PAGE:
Emmanuel Macron and populist challenger Marine Le Pen will both qualify for a presidential run-off, setting up a rematch of the 2017 French election.
Initial projections of the first round show Mr Macron ahead of Ms Le Pen with a four to five-point margin after the close of voting.
Mr Macron won 28.1-29.5 per cent of votes while Ms Le Pen won 23.3-24.4 per cent of voter support, separate estimates by pollsters Ifop, OpinionWay, Elabe and Ipsos showed.
That outcome would set up a duel between an economic liberal with a globalist outlook in Mr Macron and a deeply eurosceptic economic nationalist who, until the Ukraine war, was an open admirer of Russian President Vladimir Putin.
Not for two decades has a French president won a second term.
Barely a month ago, Mr Macron appeared near certain to reverse that trend, riding high in polls thanks to strong economic growth, a fragmented opposition and his statesman role in trying to avert war on Europe’s eastern flank.
But he has paid the price for late entry into the campaign during which he eschewed market walkabouts in provincial France in favour of a single big rally outside Paris.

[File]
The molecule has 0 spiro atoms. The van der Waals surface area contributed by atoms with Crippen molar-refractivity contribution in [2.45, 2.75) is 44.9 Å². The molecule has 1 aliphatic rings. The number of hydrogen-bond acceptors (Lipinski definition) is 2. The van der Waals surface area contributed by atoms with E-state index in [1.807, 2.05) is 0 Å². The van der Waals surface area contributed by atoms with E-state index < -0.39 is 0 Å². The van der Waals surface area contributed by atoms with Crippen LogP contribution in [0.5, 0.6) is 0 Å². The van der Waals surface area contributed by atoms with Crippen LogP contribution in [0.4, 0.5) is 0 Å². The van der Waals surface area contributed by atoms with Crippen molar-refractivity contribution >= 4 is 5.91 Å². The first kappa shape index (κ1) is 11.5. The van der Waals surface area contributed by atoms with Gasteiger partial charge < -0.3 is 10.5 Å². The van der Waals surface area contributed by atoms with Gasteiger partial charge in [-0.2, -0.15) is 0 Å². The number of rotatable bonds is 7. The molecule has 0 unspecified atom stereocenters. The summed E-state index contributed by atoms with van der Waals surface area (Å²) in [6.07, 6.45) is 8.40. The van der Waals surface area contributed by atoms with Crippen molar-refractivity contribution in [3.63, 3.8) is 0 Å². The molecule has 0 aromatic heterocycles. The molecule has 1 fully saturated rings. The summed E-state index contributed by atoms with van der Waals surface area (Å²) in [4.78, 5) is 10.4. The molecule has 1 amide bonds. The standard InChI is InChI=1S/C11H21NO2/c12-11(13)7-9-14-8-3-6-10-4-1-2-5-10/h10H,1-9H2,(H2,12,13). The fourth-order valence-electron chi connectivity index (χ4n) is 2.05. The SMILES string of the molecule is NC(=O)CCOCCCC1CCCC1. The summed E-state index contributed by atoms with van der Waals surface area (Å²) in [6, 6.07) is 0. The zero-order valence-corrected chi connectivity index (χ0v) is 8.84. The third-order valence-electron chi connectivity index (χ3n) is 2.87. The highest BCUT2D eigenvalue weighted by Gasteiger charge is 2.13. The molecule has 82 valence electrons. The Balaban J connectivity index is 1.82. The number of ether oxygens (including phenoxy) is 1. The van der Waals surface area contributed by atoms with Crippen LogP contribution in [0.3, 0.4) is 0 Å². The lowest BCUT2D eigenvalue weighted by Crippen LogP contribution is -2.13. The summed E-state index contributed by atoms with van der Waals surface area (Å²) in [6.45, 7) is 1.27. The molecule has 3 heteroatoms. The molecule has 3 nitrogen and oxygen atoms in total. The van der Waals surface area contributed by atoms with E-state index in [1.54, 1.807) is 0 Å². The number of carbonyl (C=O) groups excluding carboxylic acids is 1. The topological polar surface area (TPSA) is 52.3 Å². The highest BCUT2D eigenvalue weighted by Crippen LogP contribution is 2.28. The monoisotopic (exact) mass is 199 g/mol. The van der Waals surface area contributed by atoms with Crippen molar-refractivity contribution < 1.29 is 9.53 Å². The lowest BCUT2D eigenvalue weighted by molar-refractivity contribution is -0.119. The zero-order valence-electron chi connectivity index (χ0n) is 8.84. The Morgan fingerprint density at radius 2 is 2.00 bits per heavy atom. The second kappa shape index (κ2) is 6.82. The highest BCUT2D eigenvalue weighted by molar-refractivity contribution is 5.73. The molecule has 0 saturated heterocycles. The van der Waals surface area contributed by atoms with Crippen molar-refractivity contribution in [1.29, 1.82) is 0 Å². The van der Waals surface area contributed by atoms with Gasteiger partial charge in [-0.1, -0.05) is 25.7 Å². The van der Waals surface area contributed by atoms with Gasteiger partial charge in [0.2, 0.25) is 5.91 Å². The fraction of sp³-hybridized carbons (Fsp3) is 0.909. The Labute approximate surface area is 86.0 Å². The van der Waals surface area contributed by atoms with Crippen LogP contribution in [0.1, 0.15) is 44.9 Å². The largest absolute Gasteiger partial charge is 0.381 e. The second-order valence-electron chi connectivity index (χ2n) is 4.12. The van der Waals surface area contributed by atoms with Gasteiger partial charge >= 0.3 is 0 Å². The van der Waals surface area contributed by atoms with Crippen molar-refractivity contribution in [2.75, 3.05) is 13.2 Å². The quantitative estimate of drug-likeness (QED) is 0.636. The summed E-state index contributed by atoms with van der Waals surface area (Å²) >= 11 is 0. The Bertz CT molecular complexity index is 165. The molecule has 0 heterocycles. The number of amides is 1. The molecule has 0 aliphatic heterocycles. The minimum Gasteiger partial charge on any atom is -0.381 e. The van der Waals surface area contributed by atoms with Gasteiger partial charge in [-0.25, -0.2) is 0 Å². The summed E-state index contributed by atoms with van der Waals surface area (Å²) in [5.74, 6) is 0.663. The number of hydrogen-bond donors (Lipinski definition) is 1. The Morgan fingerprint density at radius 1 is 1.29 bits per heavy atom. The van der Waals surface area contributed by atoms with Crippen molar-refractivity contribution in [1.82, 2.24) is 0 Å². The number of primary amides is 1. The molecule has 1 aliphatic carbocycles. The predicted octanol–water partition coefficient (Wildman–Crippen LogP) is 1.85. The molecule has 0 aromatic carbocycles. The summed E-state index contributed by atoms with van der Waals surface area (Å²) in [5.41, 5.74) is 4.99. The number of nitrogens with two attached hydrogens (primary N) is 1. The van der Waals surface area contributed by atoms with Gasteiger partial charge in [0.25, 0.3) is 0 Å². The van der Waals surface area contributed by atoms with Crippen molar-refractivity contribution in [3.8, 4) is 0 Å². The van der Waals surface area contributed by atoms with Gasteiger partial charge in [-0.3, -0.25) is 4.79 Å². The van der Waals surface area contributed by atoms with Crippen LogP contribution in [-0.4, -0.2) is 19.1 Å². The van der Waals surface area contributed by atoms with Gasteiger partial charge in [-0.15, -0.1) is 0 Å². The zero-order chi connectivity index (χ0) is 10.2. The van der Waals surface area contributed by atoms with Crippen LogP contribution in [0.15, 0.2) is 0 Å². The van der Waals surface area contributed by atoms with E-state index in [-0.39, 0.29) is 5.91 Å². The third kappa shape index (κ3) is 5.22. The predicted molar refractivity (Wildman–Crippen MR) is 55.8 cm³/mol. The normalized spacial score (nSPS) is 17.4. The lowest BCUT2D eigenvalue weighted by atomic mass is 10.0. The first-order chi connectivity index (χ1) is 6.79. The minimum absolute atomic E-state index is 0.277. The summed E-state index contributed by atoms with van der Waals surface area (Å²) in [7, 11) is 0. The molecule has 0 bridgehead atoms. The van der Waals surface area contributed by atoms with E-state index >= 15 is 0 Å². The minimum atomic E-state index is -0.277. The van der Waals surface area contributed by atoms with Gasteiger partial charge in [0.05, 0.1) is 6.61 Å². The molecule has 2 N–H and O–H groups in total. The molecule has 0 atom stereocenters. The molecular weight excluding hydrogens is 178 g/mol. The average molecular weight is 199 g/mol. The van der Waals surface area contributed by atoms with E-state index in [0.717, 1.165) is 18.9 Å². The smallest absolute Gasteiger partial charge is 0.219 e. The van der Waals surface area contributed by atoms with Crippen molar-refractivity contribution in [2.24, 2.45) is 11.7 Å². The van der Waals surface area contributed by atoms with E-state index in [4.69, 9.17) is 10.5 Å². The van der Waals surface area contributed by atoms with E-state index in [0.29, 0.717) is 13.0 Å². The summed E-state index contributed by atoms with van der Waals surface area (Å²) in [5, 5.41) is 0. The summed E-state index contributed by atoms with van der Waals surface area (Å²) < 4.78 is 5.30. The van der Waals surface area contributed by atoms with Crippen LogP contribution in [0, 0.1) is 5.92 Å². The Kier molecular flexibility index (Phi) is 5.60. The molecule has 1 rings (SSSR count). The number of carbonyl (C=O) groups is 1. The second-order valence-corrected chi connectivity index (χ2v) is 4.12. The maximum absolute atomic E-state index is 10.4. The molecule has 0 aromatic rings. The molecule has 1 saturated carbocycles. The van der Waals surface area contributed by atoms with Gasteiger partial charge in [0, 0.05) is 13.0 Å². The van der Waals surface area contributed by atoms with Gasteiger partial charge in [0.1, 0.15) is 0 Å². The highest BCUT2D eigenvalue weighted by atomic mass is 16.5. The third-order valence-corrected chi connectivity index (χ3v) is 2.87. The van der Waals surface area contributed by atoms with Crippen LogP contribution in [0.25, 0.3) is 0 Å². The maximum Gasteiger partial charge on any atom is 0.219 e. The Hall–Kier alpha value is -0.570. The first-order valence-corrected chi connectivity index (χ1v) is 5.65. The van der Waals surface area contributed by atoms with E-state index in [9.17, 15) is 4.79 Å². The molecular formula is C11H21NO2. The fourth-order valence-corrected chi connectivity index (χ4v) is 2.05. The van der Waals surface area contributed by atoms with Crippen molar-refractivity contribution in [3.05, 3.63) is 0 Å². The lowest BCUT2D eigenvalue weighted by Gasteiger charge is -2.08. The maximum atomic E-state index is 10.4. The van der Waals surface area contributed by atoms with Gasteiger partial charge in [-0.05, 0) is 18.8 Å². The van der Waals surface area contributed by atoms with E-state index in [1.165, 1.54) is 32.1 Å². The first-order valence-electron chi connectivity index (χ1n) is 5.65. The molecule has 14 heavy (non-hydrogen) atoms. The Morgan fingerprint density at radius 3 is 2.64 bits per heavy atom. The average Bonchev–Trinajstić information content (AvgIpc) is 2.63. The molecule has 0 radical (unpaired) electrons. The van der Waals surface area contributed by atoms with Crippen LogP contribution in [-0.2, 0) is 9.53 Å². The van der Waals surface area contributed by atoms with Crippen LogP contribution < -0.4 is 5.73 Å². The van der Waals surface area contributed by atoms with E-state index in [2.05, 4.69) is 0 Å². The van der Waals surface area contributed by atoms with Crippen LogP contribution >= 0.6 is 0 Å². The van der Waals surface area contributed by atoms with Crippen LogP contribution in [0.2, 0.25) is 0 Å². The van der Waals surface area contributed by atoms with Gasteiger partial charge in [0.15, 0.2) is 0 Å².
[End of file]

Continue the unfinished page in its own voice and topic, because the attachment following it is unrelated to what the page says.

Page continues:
A plan to make people work longer has also proved unpopular.
By contrast, Ms Le Pen has for months toured towns and villages across France, focusing on cost-of-living issues that trouble millions and tapping into deep-seated anger towards the distant political elite.
A more than 10 point lead Mr Macron had enjoyed as late as mid-March evaporated and voter surveys ahead of the first round showed his margin of victory in an eventual run-off whittled down to within the margin of error.
“I’m scared of the political extremes,” said pensioner Therese Eychenne, 89, after voting for Macron in Paris.
“I don’t know what would become of France.”
Investors took note of Ms Le Pen’s surge.
The yield on French 5- and 10-year government bonds hit multi-year highs last week.
A Le Pen victory on April 24 would constitute a similar jolt to the establishment as the United Kingdom’s Brexit vote to leave the European Union or Donald Trump’s 2017 entry into the White House.
France, the EU’s second largest economy, would lurch from being a driving force for European integration and centralisation to being led by a euro-sceptic who is also suspicious of the NATO military alliance.
While Ms Le Pen has ditched past ambitions for a “Frexit” or to haul France out of the euro zone’s single currency, she envisages the EU as a mere alliance of sovereign states.
Who next holds the Elysee Palace will depend on how those who backed Mr Macron and Ms Le Pen’s rivals cast their ballots.
Surveys suggest that the so-called “republicain front” opposed to Ms Le Pen has crumbled, with many left-wing voters saying they are loathe to endorse a leader they deride as arrogant and a “president of the rich.”
“We want change, so why not give her a chance (in round two)?” technician Alex Talcone said in the Paris suburb of Bobigny after voting for hard-left candidate Jean-Luc Melenchon.